THE NEW administration is right to look with a cold eye at the record-breaking volume of regulations published by the Carter administration in its final days. There is, as we have noted, something inherently suspicious about the appearance of a three-volume, 1,100-page Federal Register (more than three times the output of a "normal" day) on the eve of the inauguration of a new and unashamedly anti-reg president.
But the inheritors of this bewildering document -- and the others like is issued in recent weeks -- should not consign them to the regulatory wastebasket unexamined. In the first place, they and the general taxpayer should be relieved to know that only a small part of these volumes consists of actual regulations. Most of the space if filled with advance notices, preliminary issuances and the like. Actual government regulations usually average the less than three pages.
The new administration will also find that, after much hemming and hawing, its predecessors have finally taken care of some nasty problems it should be glad to be able to sidestep. These include such things as setting wages for foreign apple-pickers, which generate a ferocity of comment way out of proportion to their real economic impact.
In fact, most of the regulations just now published were long overdue -- some of them by as much as six years. Delays this long can impose substantial costs on states, localities and companies that must operate under uncertain and shifting interim guidelines. The recent productivity of the rule-makers suggests that Congress and the president should probably be a lot less tolerant of the leisurely regulatory process to which agencies have become accustomed.
Again in the silver lining department we might note that the last-minute rush produced a healthy pressure for sensible compromise. While there are surely some atrocities buried within these midnight issuances,there are also glimmerings of sweet reasonableness. For example: The Equal Employment Opportunity Commission reversed its previous proposal to require enrollment of older workers in lengthy apprenticeship programs designed for youth. The Employment Standards Administration decided that maybe it could still protect service workers from exploitation without fixing inflexible minimum-wage scales for high-paid computer programmers and operators. And OSHA brought forth regulations for controlling worker exposure to industrial noise, electrical hazards and harmful chemical substances that set important and useful precedents for regulating on the basis of overall company performance as distinct from complaince with nit-picking procedures. It would rely on information from workers rather than on heavy-handed hazard control.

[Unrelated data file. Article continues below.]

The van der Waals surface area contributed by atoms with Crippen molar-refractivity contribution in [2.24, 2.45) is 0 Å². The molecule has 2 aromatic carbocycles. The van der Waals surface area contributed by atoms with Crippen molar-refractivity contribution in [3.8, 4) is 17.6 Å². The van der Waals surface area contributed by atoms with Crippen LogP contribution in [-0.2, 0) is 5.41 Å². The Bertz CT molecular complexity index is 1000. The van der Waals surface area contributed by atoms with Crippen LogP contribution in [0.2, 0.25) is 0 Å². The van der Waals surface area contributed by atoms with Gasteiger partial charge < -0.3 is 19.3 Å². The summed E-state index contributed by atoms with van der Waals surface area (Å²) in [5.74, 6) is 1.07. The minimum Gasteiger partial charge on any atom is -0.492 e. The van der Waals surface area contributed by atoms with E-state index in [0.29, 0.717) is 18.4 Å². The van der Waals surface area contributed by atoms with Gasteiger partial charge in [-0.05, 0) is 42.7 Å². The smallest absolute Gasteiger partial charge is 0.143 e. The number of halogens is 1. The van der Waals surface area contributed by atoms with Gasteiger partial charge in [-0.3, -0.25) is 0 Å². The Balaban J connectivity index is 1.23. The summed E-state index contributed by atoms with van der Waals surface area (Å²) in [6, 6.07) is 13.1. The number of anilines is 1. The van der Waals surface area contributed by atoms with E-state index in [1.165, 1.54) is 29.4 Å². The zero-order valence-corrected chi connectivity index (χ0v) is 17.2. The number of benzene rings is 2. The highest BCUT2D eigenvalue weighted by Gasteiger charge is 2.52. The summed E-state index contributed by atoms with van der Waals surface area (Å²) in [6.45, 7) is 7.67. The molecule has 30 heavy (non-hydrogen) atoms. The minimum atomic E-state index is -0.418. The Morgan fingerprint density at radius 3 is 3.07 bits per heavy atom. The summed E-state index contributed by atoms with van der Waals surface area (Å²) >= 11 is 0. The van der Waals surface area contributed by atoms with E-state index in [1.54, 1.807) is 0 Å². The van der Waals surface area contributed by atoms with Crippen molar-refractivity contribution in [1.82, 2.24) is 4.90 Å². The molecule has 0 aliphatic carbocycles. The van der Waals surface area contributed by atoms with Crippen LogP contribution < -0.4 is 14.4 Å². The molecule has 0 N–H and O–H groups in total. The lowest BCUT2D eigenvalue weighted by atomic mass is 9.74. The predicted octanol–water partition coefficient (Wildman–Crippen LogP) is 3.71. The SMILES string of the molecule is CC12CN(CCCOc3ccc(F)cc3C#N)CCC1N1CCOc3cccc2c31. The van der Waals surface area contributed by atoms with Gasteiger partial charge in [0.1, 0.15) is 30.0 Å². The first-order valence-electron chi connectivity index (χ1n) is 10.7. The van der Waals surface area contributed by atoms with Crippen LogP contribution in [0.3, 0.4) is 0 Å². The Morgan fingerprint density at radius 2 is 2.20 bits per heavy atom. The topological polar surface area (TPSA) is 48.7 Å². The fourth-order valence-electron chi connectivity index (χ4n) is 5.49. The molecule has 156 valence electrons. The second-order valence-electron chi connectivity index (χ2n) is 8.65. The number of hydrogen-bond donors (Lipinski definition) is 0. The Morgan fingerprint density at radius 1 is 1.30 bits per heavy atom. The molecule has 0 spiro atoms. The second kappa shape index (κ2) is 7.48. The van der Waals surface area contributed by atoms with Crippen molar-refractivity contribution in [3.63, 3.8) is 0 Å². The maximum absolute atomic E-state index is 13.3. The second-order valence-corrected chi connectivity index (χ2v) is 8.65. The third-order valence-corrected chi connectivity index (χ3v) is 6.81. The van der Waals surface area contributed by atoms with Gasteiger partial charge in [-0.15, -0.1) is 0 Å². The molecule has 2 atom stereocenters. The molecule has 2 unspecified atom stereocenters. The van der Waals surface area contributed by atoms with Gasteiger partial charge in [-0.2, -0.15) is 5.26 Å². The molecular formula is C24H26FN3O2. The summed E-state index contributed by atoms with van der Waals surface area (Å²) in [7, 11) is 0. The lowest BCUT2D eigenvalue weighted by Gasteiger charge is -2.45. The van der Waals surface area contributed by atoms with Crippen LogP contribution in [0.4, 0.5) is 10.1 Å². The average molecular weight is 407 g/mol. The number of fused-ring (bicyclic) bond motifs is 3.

We don't think that these and other government agencies have done themselves or the cuase of sound government regulation any favor in the past by starting intransigently from way-out positions in their rule-making and then dragging their feet to a final compromise. But there is much in the outcome of the rush to regulate that the Reagan administration may find worth preserving.